Dishing disadvantageously results in a non-planar surface that impairs the ability to print high resolution lines during subsequent photolithographic steps. Dishing can also cause the formation of short circuits or open circuits in the metal interconnection formed thereover. Moreover, dishing increases when overpolishing is conducted to ensure complete removal of the metal layer and/or barrier layer across the wafer surface.
There exists a need for a polishing composition enabling the planarization of inlaid metal, particularly inlaid Cu metallization, with reduced dishing and insensitivity to overpolishing.
DISCLOSURE OF THE INVENTION
An aspect of the present invention is a polishing composition suitable for planarizing metals, such as Cu and Cu alloys, with significantly reduced dishing and significantly reduced sensitivity to overpolish.
According to the present invention, the foregoing and other aspects are achieved in part by a composition for chemical mechanical polishing (CMP) a surface containing a metal, the composition comprising: one or more chelating agents; one or more oxidizers, one or more corrosion inhibitors; one or more acids; and deionized water.
Embodiments of the present invention comprise a polishing composition having a low static etching rate with respect to Cu. Embodiments of the present invention include polishing compositions comprising one or more chelating agents, such as ethylenediaminetetraacetic acid, ethylenediamine or methylformamide, one or more oxidizers, such as hydrogen peroxide, ferric nitrate or an iodate, one or more corrosion inhibitors, such as benzotriazole, mercaptobenzotriazole or 5-methyl-1-benzotriazole, one or more acids, such as an inorganic or organic acid sufficient to achieve a pH of about 3 to about 10, such as a pH of about 5 to about 8 e.g., acetic acid, phosphoric acid or nitric acid, the remainder deionized water.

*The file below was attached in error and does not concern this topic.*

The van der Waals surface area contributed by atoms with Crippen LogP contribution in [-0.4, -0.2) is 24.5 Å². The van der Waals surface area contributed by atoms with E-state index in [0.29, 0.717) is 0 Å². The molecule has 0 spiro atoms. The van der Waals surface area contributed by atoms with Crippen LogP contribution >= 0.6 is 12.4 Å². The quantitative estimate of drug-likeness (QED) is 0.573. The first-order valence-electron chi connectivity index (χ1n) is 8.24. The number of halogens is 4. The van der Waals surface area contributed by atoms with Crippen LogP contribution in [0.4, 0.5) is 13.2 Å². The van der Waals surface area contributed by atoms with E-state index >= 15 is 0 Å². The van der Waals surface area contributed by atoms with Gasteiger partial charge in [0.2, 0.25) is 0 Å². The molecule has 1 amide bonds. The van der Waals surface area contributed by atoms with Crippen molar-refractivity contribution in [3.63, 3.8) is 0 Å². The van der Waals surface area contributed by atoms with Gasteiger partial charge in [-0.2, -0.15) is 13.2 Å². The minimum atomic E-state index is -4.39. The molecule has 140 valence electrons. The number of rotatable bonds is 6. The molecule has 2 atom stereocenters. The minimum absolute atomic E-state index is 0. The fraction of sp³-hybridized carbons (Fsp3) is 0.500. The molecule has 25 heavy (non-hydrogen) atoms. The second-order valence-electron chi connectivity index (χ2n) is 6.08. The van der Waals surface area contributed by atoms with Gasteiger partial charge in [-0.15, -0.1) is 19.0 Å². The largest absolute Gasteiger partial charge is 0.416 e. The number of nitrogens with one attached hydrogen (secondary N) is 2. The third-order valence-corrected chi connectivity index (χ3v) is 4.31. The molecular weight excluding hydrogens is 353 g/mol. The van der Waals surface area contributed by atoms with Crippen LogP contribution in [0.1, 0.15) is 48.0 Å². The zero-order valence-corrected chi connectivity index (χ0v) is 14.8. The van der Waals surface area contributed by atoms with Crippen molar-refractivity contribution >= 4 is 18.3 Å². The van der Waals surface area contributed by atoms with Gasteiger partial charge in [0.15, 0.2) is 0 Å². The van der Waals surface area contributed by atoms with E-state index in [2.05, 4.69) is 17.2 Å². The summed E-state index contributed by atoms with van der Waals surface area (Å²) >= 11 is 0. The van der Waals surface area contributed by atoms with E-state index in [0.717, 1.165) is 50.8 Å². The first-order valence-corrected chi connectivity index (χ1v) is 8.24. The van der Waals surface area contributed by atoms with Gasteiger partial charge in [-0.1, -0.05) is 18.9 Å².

Additional aspects of the present invention will become readily apparent to those skilled in this art from the following detailed description, wherein embodiments of the present invention are described, simply by way of illustration of the best mode contemplated for carrying out the present invention. As will be realized, the present invention is capable of other and different embodiments, and its several details are capable of modifications in various obvious respects, all without departing from the present invention. Accordingly, the drawings and description are to be regarded as illustrative in nature, and not as restrictive.
In accordance with the present invention, polishing compositions suitable for use with abrasive-free copper CMP, conventional slurry copper CMP and fixed abrasive copper CMP comprise one or more chelating agents, such as a chelating agent containing one or more amine or amide groups, e.g., ethylenediaminetetraacetic, ethylenediamine or methylformamide. The chelating agents can be present in a suitable amount, such as about 0.2 wt. % to about 3.0 wt. %. The compositions in accordance with the present invention further comprise one or more oxidizers, one or more corrosion inhibitors, one or more acids and deionized water. The oxidizers can comprise any of various conventional oxidizers employed in CMP, such as hydrogen peroxide, ferric nitrate or an iodate, and can be present in a suitable amount, such as about 0.5 wt. % to about 8.0 wt. %. The corrosion inhibitors can comprise any various organic compounds containing one or more azole groups, such as benzotriazole, mercaptobenzotriazole, or 5-methyl-1-benzotriazole, and can be present in a suitable amount, such as about 0.02 wt. % to about 1.0 wt. %. The acid or acids are present in an amount for adjusting the pH of the composition to a range of about 3 to about 10 and can comprise any of various inorganic and/or organic acids, such as acetic acid, phosphoric acid, or oxalic acid. In formulating polishing compositions for use with conventional abrasive slurry-type CMP, conventional abrasive particles can be incorporated in a suitable amount up to about 40% wt. %, such as about 0.1 wt. % to about 40%, e.g., about 0.5 to about 30 wt. %.